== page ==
The British Library’s plan to set up a northern version in Leeds has been given a £25m boost by the government, alongside up to £95m to redevelop its existing Boston Spa site.
Chancellor Rishi Sunak made the funding commitments in his Budget on 11th March.
It will see a £25m contribution towards the work already under way by Leeds City Council and the British Library to identify and establish a “British Library of the North” in the city centre. Talks are currently underway with property developer CEG about its Temple Works site.
The library also plans to use up to £95m from the government to expand its Boston Spa campus and upgrade some of its storage facilities, which are expected to hit maximum capacity this decade. The 44-acre site is home to over two-thirds of the library’s 170 million item collection.
Some buildings will be exited and others refurbished to bring the site up to date for its 500-strong workforce.
Roly Keating, c.e.o. of the British Library, said: “The British Library has been a major employer in the north of England since the early 1960s and we warmly welcome the much-needed investment in our Boston Spa site announced by the Government. Not only does this allow us to future-proof the vital storage and access infrastructure for one of the world’s greatest cultural and intellectual archives, it also enables us to transform our public offer in the north. Our ambitions to support innovation and inclusivity in the region are huge, and our growing cultural and learning programme is already reaching new audiences, with exciting activities at the forthcoming Sounds Like This Festival, Leeds Digital Festival and Light Night Leeds.”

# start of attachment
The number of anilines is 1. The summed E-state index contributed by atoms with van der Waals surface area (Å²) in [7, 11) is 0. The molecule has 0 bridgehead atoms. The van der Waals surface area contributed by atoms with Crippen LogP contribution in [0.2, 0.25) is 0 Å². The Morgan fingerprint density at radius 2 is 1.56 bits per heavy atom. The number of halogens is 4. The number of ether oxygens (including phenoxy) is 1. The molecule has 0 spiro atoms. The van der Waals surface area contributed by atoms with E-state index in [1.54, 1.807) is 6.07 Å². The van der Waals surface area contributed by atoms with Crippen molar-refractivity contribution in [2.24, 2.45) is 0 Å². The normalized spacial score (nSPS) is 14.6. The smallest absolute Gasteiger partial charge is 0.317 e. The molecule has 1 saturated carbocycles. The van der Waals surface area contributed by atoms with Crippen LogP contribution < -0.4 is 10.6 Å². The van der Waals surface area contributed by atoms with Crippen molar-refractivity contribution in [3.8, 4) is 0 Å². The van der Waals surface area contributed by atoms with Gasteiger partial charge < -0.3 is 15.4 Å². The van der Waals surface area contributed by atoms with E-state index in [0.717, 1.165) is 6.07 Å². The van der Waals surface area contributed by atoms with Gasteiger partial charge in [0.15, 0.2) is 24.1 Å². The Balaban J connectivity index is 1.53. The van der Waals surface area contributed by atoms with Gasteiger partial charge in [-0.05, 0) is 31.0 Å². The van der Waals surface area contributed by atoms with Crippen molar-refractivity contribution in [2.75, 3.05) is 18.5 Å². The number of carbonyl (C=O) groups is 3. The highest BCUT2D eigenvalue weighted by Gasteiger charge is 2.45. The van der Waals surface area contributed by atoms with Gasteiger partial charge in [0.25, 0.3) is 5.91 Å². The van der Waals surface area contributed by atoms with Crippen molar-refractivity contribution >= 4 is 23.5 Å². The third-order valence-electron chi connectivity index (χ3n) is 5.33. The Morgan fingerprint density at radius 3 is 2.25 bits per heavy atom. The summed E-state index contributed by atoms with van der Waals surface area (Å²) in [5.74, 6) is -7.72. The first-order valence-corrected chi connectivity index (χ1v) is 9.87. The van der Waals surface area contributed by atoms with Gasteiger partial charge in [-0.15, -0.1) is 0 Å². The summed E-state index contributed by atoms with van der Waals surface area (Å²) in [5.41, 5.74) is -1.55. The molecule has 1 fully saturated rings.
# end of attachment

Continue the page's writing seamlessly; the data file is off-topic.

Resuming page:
Culture Secretary Oliver Dowden said: "Thanks to our £95 million investment, the British Library will bolster its presence in the North opening up access to a new generation of researchers at Boston Spa and exploring the exciting possibility of a new public space in Leeds. Boston Spa has long been an important part of the nation's information infrastructure. This funding will safeguard its significant collections, improve knowledge and promote digital innovation.”